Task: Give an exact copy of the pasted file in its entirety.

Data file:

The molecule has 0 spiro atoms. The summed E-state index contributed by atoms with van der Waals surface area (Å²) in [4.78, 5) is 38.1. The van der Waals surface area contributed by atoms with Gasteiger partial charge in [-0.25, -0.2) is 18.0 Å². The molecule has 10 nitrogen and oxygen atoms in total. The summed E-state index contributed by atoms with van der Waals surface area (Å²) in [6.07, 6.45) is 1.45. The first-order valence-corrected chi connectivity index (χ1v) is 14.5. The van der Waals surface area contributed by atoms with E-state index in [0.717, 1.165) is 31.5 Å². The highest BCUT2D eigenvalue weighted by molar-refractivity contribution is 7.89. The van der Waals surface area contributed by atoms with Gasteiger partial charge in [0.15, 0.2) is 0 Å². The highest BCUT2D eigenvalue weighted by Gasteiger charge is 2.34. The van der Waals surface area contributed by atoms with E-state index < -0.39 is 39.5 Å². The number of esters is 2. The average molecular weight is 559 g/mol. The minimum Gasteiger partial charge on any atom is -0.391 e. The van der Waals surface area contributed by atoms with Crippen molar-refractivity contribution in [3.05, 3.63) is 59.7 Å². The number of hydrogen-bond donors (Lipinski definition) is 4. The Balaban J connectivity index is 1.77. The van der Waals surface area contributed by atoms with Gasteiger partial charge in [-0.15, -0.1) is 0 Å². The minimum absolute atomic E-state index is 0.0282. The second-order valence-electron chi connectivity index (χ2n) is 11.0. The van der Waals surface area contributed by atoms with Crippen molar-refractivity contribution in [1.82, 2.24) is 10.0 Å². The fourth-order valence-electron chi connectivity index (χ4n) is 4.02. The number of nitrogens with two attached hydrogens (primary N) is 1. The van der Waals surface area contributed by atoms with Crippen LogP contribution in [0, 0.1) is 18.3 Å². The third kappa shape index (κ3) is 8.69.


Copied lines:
The molecule has 0 spiro atoms. The summed E-state index contributed by atoms with van der Waals surface area (Å²) in [4.78, 5) is 38.1. The van der Waals surface area contributed by atoms with Gasteiger partial charge in [-0.25, -0.2) is 18.0 Å². The molecule has 10 nitrogen and oxygen atoms in total. The summed E-state index contributed by atoms with van der Waals surface area (Å²) in [6.07, 6.45) is 1.45. The first-order valence-corrected chi connectivity index (χ1v) is 14.5. The van der Waals surface area contributed by atoms with E-state index in [0.717, 1.165) is 31.5 Å². The highest BCUT2D eigenvalue weighted by molar-refractivity contribution is 7.89. The van der Waals surface area contributed by atoms with Gasteiger partial charge in [0.15, 0.2) is 0 Å². The highest BCUT2D eigenvalue weighted by Gasteiger charge is 2.34. The van der Waals surface area contributed by atoms with E-state index < -0.39 is 39.5 Å². The number of esters is 2. The average molecular weight is 559 g/mol. The minimum Gasteiger partial charge on any atom is -0.391 e. The van der Waals surface area contributed by atoms with Crippen molar-refractivity contribution in [3.05, 3.63) is 59.7 Å². The number of hydrogen-bond donors (Lipinski definition) is 4. The Balaban J connectivity index is 1.77. The van der Waals surface area contributed by atoms with Gasteiger partial charge in [-0.15, -0.1) is 0 Å². The minimum absolute atomic E-state index is 0.0282. The second-order valence-electron chi connectivity index (χ2n) is 11.0. The van der Waals surface area contributed by atoms with Crippen molar-refractivity contribution in [1.82, 2.24) is 10.0 Å². The fourth-order valence-electron chi connectivity index (χ4n) is 4.02. The number of nitrogens with two attached hydrogens (primary N) is 1. The van der Waals surface area contributed by atoms with Crippen LogP contribution in [0, 0.1) is 18.3 Å². The third kappa shape index (κ3) is 8.69.